Wash and dry your peppers to start. While you are doing this, you should also be sterilizing any jars you intend to use.
You will need one pound of jalapeno peppers, three cups of white vinegar, a tablespoon of pickling salt, and other herbs to taste. You might consider adding white pepper, hot sauce, or garlic, for example.
All you need to do is bring the vinegar to a boil in a small pot before adding the rest of your ingredients. Remove the mixture from the heat, pour the contents into a jar, and let it cool.
You can then refrigerate your pickled peppers or you can process them in a canner. You should process in a water bath canner for about 15 minutes.
After they have been canned, pickled jalapeno peppers can last for several years in storage. They taste great in traditional Mexican dishes as well as when eaten as side dishes or snacks.
Roasting Jalapeno Peppers
Many people overlook the idea o roasting jalapeno peppers as a form of preservation. However, it’s a great way to preserve jalapenos because it allows you to remove the outer skin and gives the peppers a unique new flavor.
Roasted peppers are perfect for your favorite jalapeno popper recipe. All you need to do is apply some source of heat- you can do this in your oven or even over an open fire. The heat will cause these kins to char, blacken, and eventually loosen. You can then peel them.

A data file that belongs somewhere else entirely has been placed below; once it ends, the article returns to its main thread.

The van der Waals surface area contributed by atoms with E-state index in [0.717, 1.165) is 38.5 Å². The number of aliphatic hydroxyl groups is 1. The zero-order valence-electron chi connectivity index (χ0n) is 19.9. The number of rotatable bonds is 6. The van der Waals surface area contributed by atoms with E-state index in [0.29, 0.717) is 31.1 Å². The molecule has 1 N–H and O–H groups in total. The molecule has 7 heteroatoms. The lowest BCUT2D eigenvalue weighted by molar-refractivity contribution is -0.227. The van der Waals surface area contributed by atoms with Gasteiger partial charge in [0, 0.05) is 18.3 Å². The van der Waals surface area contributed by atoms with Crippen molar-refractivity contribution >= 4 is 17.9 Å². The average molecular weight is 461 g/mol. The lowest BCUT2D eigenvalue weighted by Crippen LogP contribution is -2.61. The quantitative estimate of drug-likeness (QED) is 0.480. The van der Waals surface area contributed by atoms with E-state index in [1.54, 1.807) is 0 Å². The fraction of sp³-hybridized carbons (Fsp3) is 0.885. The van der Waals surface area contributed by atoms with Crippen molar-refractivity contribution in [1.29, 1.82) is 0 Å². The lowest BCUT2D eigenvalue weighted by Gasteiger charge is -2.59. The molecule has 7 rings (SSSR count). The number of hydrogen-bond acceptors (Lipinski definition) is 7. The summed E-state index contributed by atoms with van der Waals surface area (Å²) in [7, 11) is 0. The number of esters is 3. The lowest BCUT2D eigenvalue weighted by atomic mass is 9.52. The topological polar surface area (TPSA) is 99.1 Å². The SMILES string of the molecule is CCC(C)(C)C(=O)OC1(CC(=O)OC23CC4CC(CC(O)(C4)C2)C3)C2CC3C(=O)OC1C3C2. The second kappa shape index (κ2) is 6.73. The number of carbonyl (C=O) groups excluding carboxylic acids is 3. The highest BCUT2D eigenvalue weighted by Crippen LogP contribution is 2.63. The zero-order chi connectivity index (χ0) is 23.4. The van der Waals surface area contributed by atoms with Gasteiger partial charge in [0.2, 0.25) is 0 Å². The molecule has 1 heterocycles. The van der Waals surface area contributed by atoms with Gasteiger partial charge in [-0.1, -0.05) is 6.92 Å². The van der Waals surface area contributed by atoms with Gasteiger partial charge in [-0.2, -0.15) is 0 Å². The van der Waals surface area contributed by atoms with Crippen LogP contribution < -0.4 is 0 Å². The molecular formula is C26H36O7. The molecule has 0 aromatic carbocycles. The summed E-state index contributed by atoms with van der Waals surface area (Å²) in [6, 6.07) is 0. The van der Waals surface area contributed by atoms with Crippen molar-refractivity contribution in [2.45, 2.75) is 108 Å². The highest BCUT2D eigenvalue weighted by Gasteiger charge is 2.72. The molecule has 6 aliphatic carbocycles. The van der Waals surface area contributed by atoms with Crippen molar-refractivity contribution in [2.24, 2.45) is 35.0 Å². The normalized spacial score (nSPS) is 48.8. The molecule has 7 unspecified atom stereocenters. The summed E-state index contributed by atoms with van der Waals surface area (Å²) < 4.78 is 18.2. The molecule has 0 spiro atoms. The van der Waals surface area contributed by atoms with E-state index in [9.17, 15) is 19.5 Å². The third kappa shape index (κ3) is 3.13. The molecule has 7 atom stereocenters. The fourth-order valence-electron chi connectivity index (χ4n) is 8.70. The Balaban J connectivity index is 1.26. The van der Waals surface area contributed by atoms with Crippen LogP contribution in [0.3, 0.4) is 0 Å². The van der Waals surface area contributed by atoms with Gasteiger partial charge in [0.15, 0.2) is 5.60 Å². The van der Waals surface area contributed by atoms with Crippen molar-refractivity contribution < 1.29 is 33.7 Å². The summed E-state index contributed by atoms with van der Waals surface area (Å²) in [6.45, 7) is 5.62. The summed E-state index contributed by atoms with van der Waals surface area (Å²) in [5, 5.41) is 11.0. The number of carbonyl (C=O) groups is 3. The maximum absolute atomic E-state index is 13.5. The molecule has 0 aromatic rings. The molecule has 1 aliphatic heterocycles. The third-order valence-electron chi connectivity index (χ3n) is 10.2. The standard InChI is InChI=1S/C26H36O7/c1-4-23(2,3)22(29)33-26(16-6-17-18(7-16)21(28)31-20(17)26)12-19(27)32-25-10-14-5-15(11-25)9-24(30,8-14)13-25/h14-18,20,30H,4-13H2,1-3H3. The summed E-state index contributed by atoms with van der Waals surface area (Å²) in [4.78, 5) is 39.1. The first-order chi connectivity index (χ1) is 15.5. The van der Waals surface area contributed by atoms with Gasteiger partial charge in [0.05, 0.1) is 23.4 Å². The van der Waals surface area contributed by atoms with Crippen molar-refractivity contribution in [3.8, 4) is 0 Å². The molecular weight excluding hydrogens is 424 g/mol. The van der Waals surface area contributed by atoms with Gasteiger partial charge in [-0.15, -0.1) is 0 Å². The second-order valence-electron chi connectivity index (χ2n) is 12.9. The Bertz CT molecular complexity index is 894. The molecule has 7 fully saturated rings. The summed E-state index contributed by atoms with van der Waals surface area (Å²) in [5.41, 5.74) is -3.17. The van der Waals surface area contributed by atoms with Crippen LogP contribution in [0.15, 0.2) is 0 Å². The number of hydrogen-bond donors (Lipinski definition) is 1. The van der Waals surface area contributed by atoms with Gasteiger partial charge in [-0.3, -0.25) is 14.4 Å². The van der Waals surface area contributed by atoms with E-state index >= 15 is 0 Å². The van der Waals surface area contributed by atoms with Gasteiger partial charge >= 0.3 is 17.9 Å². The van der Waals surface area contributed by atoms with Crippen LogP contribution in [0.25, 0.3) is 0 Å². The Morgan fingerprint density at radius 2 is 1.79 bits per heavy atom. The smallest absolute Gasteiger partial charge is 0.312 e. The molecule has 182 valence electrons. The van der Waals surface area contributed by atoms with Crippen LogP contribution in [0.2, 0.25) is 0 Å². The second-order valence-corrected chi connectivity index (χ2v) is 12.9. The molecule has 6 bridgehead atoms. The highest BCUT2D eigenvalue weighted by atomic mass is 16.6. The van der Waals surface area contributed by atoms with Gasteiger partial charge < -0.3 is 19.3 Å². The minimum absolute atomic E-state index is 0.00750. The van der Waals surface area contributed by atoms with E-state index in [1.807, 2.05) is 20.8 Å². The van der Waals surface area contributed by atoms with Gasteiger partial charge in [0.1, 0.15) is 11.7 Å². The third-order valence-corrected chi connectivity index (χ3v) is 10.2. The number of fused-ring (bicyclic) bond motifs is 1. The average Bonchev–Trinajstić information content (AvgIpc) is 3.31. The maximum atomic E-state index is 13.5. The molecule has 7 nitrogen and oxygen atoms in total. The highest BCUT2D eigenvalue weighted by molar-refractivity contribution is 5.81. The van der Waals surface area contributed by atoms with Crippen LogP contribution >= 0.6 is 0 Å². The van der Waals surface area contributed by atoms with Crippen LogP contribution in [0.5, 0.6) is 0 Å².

A slow-roasted jalapeno pepper that has been cooked for a long period of time will have a unique, sweet flavor, while one that hasn’t been roasted for very long will remain quite spicy.
Freezing Jalapeno Peppers
Freezing is one of the quickest methods of preserving jalapeno peppers. It requires very little time as you don’t need to cook them before freezing – you just need to peel them or skin them if you so choose.
Once you thaw your jalapeno peppers, the skins will come off easily, too – so if you know you are going to want peeled peppers but don’t want to take the time to do it now, don’t worry.
To freeze jalapeno peppers, begin by washing them thoroughly and placing them into a freezer-safe bag. Put them in the freezer and use them up within six months to a year.
If you don’t want your jalapeno peppers to clump together in the freezer, try laying them out on a cookie sheet. Place the sheet in the freezer and allow them to freeze individually overnight. Once they have frozen, you can remove them and place them in bags -this way, the papers can be removed individually.
Frozen and thawed peppers are a bit limp to the touch and rather squishy, so they won’t have the original crunch that they did when they were fresh. However, you can still use them in just about any recipe you originally had in mind.
Canning Jalapeno Peppers
Canning jalapeno peppers is one of the easiest methods of preserving jalapenos, but keep in mind that you will need to have a pressure canner in order to do this safely.
The reason for this is that jalapeno peppers are considered low acid foods. You cannot water bath can jalapenos because the temperatures do not get high enough to get rid of the risk of botulism.